Reducing Hearing Loss – Three Easy Steps

Professional carpenter workplace with protective headphones, personal protection for work at woodwork production workshop.

Isn’t pizza fascinating? You can change the toppings, sauces, even the cheeses involved, but as long as it satisfies a few basic factors, it’s still a pizza. That’s similar to hearing loss. But as long as you have trouble hearing sound, it’s still hearing loss whether it’s caused by genetic factors, age, blockages, or exposure to loud noise.

Normally, when you’re facing hearing loss (regardless of the variety), the first thing you need to do is try to minimize the damage. There are, after all, some basic measures you can take to protect your ears and minimize added hearing loss.

Tip 1: Keep your ears clean

Did you clean behind your ears? It’s one of those early hygiene lessons you learn, or should have learned, right? But it’s inside of your ears that we’re worried about here, when it comes to hearing health, not behind your ears.

There are various ways that earwax buildup can affect your hearing:

  • Your risk of developing an ear infection is elevated if your ears aren’t kept clean and that can cause inflammation which will interfere with your hearing. When your ear infection clears, your regular hearing will normally come back (but that’s something you should talk to a doctor about).
  • If you use a hearing aid, earwax can also interfere with that. This may give you the impression that your hearing is starting to fail.
  • When wax buildup becomes significant, it can stop soundwaves from getting into your inner ear. When this occurs you won’t be able to hear as well.

A cotton swab is absolutely not the right tool to use to clear any earwax that you may have noticed out and is strongly discouraged. Cotton swabs can cause damage and will usually worsen the situation. Over-the-counter ear drops are recommended instead.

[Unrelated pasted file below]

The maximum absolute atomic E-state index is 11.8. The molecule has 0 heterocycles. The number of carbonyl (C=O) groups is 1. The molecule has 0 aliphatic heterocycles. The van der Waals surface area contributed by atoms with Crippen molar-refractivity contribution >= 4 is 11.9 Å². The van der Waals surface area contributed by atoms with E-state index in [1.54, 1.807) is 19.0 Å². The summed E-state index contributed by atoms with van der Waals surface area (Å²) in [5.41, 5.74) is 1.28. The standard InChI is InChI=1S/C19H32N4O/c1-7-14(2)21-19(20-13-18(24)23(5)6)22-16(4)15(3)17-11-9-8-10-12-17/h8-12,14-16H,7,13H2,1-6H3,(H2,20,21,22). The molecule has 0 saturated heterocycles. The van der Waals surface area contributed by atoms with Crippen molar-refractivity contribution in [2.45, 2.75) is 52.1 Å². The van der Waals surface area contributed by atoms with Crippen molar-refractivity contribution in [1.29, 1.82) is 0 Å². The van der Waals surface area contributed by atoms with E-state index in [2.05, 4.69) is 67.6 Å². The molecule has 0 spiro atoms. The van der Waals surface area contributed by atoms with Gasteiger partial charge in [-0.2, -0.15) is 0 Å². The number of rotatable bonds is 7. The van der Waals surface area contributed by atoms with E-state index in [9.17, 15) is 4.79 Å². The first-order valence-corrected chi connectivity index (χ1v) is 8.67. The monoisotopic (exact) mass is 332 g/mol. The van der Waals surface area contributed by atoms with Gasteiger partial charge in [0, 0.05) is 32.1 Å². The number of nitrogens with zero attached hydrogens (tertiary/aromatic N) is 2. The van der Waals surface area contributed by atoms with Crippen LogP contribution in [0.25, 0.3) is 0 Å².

Tip 2: Really loud sounds should be avoided

This is so obvious that it sort of goes without saying. The problem is that most people are hard-pressed to determine what a “loud noise” actually is. For example, freeway driving can be loud enough to damage your ears over a long amount of time. The motor on your lawnmower can be very straining on your ears, also. As you can tell, it’s not just blaring speakers or loud rock concerts that damage your ears.

Here are a few ways to steer clear of loud, damaging noises.:

  • When you need to be in a loud setting, utilize hearing protection. Do you work on a loud factory floor? It’s fine if you want to go to that rock concert. But use the required hearing protection. Contemporary earmuffs and earplugs provide sufficient protection.
  • When decibel levels get to a dangerous volume, you can use an app on your phone to alert you.
  • When you’re listening to tunes or watching videos, keep the volume of your headphones at safe levels. Most phones offer built-in warnings when you’re nearing a hazardous threshold.

The damage to your ears from loud noises will build up gradually. So don’t simply presume that your hearing is okay after a loud event, even if it feels fine. Only if you come in for a hearing exam can we give your ears a clean bill of health.

Tip 3: Address any hearing loss you might have

Generally speaking, hearing loss is progressive. So, the sooner you catch the damage, the better you’ll be able to stop additional damage. That’s why treatment is incredibly important in terms of minimizing hearing loss. Practical treatments (on which you follow through) will put your hearing in the best possible condition.

Here’s how treatments work:

  • Hearing aids can stop some, but not all, damage. If you’re using hearing aids, for instance, you won’t always need to turn volumes up to damaging levels. This will counter further noise-related damage.
  • When you come in and see us we will give you personalized guidance and advice to help you steer clear of additional damage to your ears.
  • Hearing loss-related health problems that are worsened by social solitude and brain strain can be avoided by wearing hearing aids.

Limit hearing loss – it will help you in the long run

Even though we’re not able to cure hearing loss, we are doing hard work to help you limit additional damage. In many instances, hearing loss treatment is one of the primary ways to accomplish that. Your current level of hearing will be protected and hearing loss will be prevented from getting worse with the proper treatment.

You’re taking the correct measures to minimize hearing loss and put yourself in the best position to continue to have healthy hearing if you practice good hygiene, utilize ear protection, and come see us for regular hearing tests.

The site information is for educational and informational purposes only and does not constitute medical advice. To receive personalized advice or treatment, schedule an appointment.